The new Ghostbusters is carrying the cross for summer blockbusters that don’t exclusively cater to teenage boys ages 12 to far older than teenage. But it’s Absolutely Fabulous: The Movie that’s going to get away with everything Paul Feig’s film hasn’t, and embody all the criticisms Men’s Rights Activists are unfairly lobbing at the comedy. Like Miss Piggy once said selling Quelle Difference alongside Joan Rivers, “It’s French, it’s feminine, it’ll help you grab one of those rotten, stinking men”—especially if you are, yourself, a man.
Continuing the venal misadventures of Eddie (Jennifer Saunders) and Patsy (Joanna Lumley) as they continue raging against the dying of the spotlight, Absolutely Fabulous: The Movie charges out of the gate with a depiction of the pair’s typical morning-after routine: repositioning their smeared make-up, peppering their mugs with quick Botox boosters, frantically searching for any credit cards that aren’t already cut up, inhaling whatever leftover champagne fumes might still remain in the countertop bottles.
Fumes are also what Eddie and Patsy are now running on, as they find themselves staring down the 20-year anniversary of exiting what The First Wives’ Club so memorably dubbed as the “district attorney” years. Utterly washed up, broke, and unable to promote even her one and only client, Lulu (among the many playing themselves in the film), Eddie hopes to parlay her career into a tell-all book, which she hasn’t written beyond dictating the words “blah, blah, blah” to her longsuffering personal assistant, Bubble (Jane Horrocks). Patsy, by virtue of her inability to care, is still holding onto her apparently low-paying gig as a fashion-magazine editor, but remains troubled by the looming threat to her ability to freeload indefinitely.
There’s something to be said for a summer movie that offers up Chris Colfer as a misogynist hairdresser.
If the setup seems a little labored for a television show that succeeded best when it mirrored the same lazily entitled attitudes of its lead characters, that’s certainly not a unique phenomenon among sitcoms that have been spun off into feature films. A notable example from gay-cultish TV hits past: the 2006 feature version of Strangers with Candy. Much like Absolutely Fabulous, that comedy softened its source material’s rough edges almost out of necessity. It’s as if an inversion must take place: The bigger the screen and the bigger the budget, the smaller the facial tics.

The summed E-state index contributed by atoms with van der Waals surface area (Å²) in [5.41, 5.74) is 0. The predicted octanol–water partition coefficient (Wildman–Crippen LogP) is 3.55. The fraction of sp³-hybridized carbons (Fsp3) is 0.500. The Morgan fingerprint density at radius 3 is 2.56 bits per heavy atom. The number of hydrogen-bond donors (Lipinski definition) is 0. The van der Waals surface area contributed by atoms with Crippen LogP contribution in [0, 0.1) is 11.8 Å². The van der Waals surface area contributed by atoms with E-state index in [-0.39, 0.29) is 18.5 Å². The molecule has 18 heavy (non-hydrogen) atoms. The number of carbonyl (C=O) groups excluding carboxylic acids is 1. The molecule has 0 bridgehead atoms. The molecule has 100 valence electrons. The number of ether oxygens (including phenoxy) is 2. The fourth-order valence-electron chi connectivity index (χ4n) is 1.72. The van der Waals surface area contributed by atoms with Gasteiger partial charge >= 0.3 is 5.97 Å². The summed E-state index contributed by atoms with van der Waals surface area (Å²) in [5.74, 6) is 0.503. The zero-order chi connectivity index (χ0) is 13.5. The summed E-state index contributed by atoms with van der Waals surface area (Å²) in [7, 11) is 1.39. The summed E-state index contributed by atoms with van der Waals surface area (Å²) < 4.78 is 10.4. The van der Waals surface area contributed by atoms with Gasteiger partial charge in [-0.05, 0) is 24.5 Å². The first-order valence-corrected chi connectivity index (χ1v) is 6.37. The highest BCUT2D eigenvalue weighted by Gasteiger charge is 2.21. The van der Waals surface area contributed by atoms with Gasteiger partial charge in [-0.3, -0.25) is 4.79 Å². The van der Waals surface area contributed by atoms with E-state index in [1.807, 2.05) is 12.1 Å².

Scaling back from the grotesque heights of these two shows makes sense, but it clipped the wings of the over-the-top Strangers with Candy, and it clips Eddie and Patsy’s wings too. Absolutely Fabulous: The Movie continues the narrative rather than rebooting it like the Amy Sedaris comedy did, but both films repeat or at least reference so many of the jokes that made the shows legendary that it isn’t exactly clear who the end products are meant to service: the die-hard fans who will get the references but come away feeling only half nourished, or those receiving their introductions to the franchises who will wonder what got everyone so fanatical about them in the first place?
Still, there’s something to be said for a summer movie that manages to cast virtually every post-menopausal comedienne in England. For a summer movie that finds a way to merge the mayhem more commonly associated with disaster movies with the fashion world. For a summer movie that, so far as men are concerned, mocks Jon Hamm’s virility and offers up Chris Colfer as an unapologetic misogynist hairdresser. For a summer movie that, without so much as a single gunshot or explosion, proves humanity is so last season.